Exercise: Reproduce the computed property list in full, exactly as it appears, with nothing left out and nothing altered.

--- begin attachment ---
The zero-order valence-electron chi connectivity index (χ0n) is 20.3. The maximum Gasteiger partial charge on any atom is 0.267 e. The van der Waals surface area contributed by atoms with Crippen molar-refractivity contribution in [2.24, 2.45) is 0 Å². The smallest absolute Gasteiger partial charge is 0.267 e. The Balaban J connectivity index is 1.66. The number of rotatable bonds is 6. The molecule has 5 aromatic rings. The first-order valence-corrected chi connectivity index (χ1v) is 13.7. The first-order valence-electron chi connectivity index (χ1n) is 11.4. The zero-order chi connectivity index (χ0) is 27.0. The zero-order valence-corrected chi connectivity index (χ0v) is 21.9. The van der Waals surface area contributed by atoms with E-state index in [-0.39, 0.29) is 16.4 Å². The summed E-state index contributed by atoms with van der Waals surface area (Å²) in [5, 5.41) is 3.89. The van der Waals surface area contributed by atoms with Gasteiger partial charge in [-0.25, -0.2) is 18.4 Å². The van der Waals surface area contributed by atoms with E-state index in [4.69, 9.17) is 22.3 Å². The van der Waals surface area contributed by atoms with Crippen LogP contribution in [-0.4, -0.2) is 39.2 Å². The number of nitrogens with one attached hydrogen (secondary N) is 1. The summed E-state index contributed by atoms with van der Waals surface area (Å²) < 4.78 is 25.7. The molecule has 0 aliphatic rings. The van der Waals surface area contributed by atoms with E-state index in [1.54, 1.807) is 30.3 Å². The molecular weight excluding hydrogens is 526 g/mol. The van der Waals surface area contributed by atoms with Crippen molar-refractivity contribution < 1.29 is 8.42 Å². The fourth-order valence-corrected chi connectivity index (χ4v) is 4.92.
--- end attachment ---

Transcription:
The zero-order valence-electron chi connectivity index (χ0n) is 20.3. The maximum Gasteiger partial charge on any atom is 0.267 e. The van der Waals surface area contributed by atoms with Crippen molar-refractivity contribution in [2.24, 2.45) is 0 Å². The smallest absolute Gasteiger partial charge is 0.267 e. The Balaban J connectivity index is 1.66. The number of rotatable bonds is 6. The molecule has 5 aromatic rings. The first-order valence-corrected chi connectivity index (χ1v) is 13.7. The first-order valence-electron chi connectivity index (χ1n) is 11.4. The zero-order chi connectivity index (χ0) is 27.0. The zero-order valence-corrected chi connectivity index (χ0v) is 21.9. The van der Waals surface area contributed by atoms with E-state index in [-0.39, 0.29) is 16.4 Å². The summed E-state index contributed by atoms with van der Waals surface area (Å²) in [5, 5.41) is 3.89. The van der Waals surface area contributed by atoms with Gasteiger partial charge in [-0.25, -0.2) is 18.4 Å². The van der Waals surface area contributed by atoms with E-state index in [4.69, 9.17) is 22.3 Å². The van der Waals surface area contributed by atoms with Crippen LogP contribution in [-0.4, -0.2) is 39.2 Å². The number of nitrogens with one attached hydrogen (secondary N) is 1. The summed E-state index contributed by atoms with van der Waals surface area (Å²) < 4.78 is 25.7. The molecule has 0 aliphatic rings. The van der Waals surface area contributed by atoms with E-state index in [1.54, 1.807) is 30.3 Å². The molecular weight excluding hydrogens is 526 g/mol. The van der Waals surface area contributed by atoms with Crippen molar-refractivity contribution < 1.29 is 8.42 Å². The fourth-order valence-corrected chi connectivity index (χ4v) is 4.92.